5 key cash flow metrics every business should follow

Cash flow is no doubt a vital part of any business especially small ones, but the accurate projections and forecasts of business are something which is needed to get the business moving.


A proper tracking of cash inflows and outflows and using the knowledge in taking corrective decisions is the primary way for a small business owner to ensure sustainable growth of the business.

In-depth knowledge and understanding of financial implications of a business growth plan are needed to accurately estimate funding requirements, to ensure operations are in sync with the growth, monitor progress and make necessary adjustments in real time.

Let’s look at the key 5 metrics which entrepreneurs should consider while making their projections:

1. PROFIT MARGIN = NET INCOME ÷ SALES

The profit margin ratio formula is calculated by dividing net income by net sales. A net sale is arrived at by subtracting any returns or refunds from gross sales. Net income equals total revenues minus total expenses. It’s usually the final number reported on a balance sheet.

Your firm’s profit margin indicated the money which is leftover after selling your products and services, expenses and investments. The total profit may change from product to product and should reflect the total amount of cost outlay, labor and a small percentage of overhead. In forecasting, the profit margin helps you anticipate the money which will be coming in the future.

2. CURRENT RATIO = CURRENT ASSETS ÷ CURRENT LIABILITIES

The current ratio is calculated by dividing your current assets by your current liabilities. Potential creditors use the current ratio to measure a company’s liquidity or ability to pay off short-term debts.

The current ratio indicates your status to clear off your short-term debts. The general notions suggest that higher the ratio, the better it is for the financial health of the company. It may also mean that you have a lot of cash. By tracking this ratio, you can derive the following conclusions:

  • You can determine any potential capital emergencies in advance.
  • In case of higher ratio, whether you can reinvest some capital in other parts of the business.

3. ASSET TO EQUITY = ASSETS ÷ SHAREHOLDERS’ EQUITY

 

The asset/equity ratio indicates the relationship between the total assets of the firm and the equity owned by shareholders (owner’s equity). This ratio indicated the leveraged company holds used to finance the firm.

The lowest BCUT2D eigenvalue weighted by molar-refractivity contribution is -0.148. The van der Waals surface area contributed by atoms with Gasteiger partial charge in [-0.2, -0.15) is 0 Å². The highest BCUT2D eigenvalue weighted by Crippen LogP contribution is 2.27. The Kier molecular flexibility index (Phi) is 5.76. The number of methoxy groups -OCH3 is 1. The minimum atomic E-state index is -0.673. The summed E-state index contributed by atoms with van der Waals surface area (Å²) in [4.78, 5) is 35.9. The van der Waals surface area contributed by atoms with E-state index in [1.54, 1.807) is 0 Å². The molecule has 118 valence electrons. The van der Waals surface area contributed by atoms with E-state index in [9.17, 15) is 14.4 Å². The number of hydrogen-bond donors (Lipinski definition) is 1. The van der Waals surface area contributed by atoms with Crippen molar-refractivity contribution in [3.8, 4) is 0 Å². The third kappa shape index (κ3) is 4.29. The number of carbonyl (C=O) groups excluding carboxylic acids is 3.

Your asset to equity ratio reflects how your business is being financed. It could be either by loans or by positive cash flow. The higher the ratio, the more it is being financed by debt.

4. ASSET TURNOVER = SALES ÷ ASSETS

Asset turnover is a financial ratio which indicates how efficiently a company uses its assets in generating sales revenue for itself. Companies with low-profit margins tend to show high asset turnover while high profile margins lead to low asset turnover.

Your asset turnover ratio also measures how quickly you are making sales. If your capital is stuck in unsold inventory that means it can’t be invested in any other areas of business unless the goods get sold. The higher your asset turnover ratio, the better return you will receive on your money. A near-accurate estimation of how long your capital amount might be tied up in a certain inventory helps you witness a clear picture of your financial status so that you can plan your upcoming capital needs accordingly.

5. PAYABLES PERIOD = ACCOUNTS PAYABLE ÷ CREDIT PURCHASES PER DAY

Accounts payable turnover ratio is calculated by dividing average accounts payable by the cost of sales or total purchases made from suppliers.

Your payables period includes what you owe to third parties (vendor payments) and what your client owes to you (client invoices). Regular tracking of the amount due to come in and go out helps you have a better picture of business health and maintain a healthy cash balance.

A powerful cash flow metrics prove to be vital for the accurate estimation of cash flow projections and provide you with a sound understanding of the fundamentals of your business. By having the details of your cash flow on your fingertips on a timely basis, you can efficiently run your day-to-day operations and efficiently respond to new business opportunities.

Conclusion

Apart from creating a balanced cash flow, managing it is equally important for effective stewardship of your funds and avoiding potential obstacles in the future. You need to review the above listed five cash flow metrics with your internal team or outsourced controller services to determine which one best fits your business needs and your company’s operational style.

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